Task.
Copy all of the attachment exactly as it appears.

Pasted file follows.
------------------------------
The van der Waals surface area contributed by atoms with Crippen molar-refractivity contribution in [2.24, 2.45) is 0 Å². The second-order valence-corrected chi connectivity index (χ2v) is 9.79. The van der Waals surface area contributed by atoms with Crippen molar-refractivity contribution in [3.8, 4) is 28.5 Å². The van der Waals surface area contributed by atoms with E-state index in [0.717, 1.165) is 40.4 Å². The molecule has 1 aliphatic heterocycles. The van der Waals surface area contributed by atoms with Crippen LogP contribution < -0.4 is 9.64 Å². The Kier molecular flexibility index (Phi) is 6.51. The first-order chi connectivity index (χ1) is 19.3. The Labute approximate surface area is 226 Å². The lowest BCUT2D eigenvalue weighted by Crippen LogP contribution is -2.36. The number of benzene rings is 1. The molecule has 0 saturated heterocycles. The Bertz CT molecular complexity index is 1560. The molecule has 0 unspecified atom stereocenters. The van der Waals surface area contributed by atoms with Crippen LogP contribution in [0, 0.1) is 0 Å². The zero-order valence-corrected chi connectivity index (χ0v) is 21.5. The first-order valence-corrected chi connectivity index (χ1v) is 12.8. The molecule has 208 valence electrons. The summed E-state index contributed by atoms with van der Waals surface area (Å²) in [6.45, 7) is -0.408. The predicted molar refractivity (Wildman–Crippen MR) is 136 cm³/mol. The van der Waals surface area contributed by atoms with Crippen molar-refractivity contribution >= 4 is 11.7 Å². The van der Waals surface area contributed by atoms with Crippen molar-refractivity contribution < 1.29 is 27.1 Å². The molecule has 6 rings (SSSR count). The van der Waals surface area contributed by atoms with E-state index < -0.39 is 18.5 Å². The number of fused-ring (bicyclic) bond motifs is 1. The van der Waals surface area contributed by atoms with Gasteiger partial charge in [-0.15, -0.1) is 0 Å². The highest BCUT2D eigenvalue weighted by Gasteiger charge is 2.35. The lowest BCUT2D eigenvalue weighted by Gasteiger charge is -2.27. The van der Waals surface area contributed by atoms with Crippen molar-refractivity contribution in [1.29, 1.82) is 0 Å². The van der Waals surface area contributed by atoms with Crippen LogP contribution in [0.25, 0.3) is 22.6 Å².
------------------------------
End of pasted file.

The van der Waals surface area contributed by atoms with Crippen molar-refractivity contribution in [2.24, 2.45) is 0 Å². The second-order valence-corrected chi connectivity index (χ2v) is 9.79. The van der Waals surface area contributed by atoms with Crippen molar-refractivity contribution in [3.8, 4) is 28.5 Å². The van der Waals surface area contributed by atoms with E-state index in [0.717, 1.165) is 40.4 Å². The molecule has 1 aliphatic heterocycles. The van der Waals surface area contributed by atoms with Crippen LogP contribution < -0.4 is 9.64 Å². The Kier molecular flexibility index (Phi) is 6.51. The first-order chi connectivity index (χ1) is 19.3. The Labute approximate surface area is 226 Å². The lowest BCUT2D eigenvalue weighted by Crippen LogP contribution is -2.36. The number of benzene rings is 1. The molecule has 0 saturated heterocycles. The Bertz CT molecular complexity index is 1560. The molecule has 0 unspecified atom stereocenters. The van der Waals surface area contributed by atoms with Crippen LogP contribution in [0, 0.1) is 0 Å². The zero-order valence-corrected chi connectivity index (χ0v) is 21.5. The first-order valence-corrected chi connectivity index (χ1v) is 12.8. The molecule has 208 valence electrons. The summed E-state index contributed by atoms with van der Waals surface area (Å²) in [6.45, 7) is -0.408. The predicted molar refractivity (Wildman–Crippen MR) is 136 cm³/mol. The van der Waals surface area contributed by atoms with Crippen molar-refractivity contribution >= 4 is 11.7 Å². The van der Waals surface area contributed by atoms with Crippen molar-refractivity contribution < 1.29 is 27.1 Å². The molecule has 6 rings (SSSR count). The van der Waals surface area contributed by atoms with E-state index < -0.39 is 18.5 Å². The number of fused-ring (bicyclic) bond motifs is 1. The van der Waals surface area contributed by atoms with Gasteiger partial charge in [-0.15, -0.1) is 0 Å². The highest BCUT2D eigenvalue weighted by Gasteiger charge is 2.35. The lowest BCUT2D eigenvalue weighted by Gasteiger charge is -2.27. The van der Waals surface area contributed by atoms with Crippen molar-refractivity contribution in [1.29, 1.82) is 0 Å². The van der Waals surface area contributed by atoms with Crippen LogP contribution in [0.25, 0.3) is 22.6 Å².